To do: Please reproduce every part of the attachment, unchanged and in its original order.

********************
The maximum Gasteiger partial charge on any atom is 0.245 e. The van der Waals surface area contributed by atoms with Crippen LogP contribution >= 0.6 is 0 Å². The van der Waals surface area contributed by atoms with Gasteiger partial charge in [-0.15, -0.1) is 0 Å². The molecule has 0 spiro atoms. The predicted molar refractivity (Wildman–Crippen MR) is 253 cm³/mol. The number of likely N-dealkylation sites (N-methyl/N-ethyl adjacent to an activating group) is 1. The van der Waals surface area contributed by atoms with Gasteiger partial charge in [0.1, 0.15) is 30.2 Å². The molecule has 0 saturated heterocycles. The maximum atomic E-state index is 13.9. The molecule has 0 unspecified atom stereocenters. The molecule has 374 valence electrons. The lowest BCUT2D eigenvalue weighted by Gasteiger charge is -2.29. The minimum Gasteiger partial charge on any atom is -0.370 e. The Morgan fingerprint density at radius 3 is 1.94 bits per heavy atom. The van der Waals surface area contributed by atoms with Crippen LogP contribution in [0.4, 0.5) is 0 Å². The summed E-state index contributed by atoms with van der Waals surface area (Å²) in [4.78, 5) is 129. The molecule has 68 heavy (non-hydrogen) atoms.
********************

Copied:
The maximum Gasteiger partial charge on any atom is 0.245 e. The van der Waals surface area contributed by atoms with Crippen LogP contribution >= 0.6 is 0 Å². The van der Waals surface area contributed by atoms with Gasteiger partial charge in [-0.15, -0.1) is 0 Å². The molecule has 0 spiro atoms. The predicted molar refractivity (Wildman–Crippen MR) is 253 cm³/mol. The number of likely N-dealkylation sites (N-methyl/N-ethyl adjacent to an activating group) is 1. The van der Waals surface area contributed by atoms with Gasteiger partial charge in [0.1, 0.15) is 30.2 Å². The molecule has 0 saturated heterocycles. The maximum atomic E-state index is 13.9. The molecule has 0 unspecified atom stereocenters. The molecule has 374 valence electrons. The lowest BCUT2D eigenvalue weighted by Gasteiger charge is -2.29. The minimum Gasteiger partial charge on any atom is -0.370 e. The Morgan fingerprint density at radius 3 is 1.94 bits per heavy atom. The van der Waals surface area contributed by atoms with Crippen LogP contribution in [0.4, 0.5) is 0 Å². The summed E-state index contributed by atoms with van der Waals surface area (Å²) in [4.78, 5) is 129. The molecule has 68 heavy (non-hydrogen) atoms.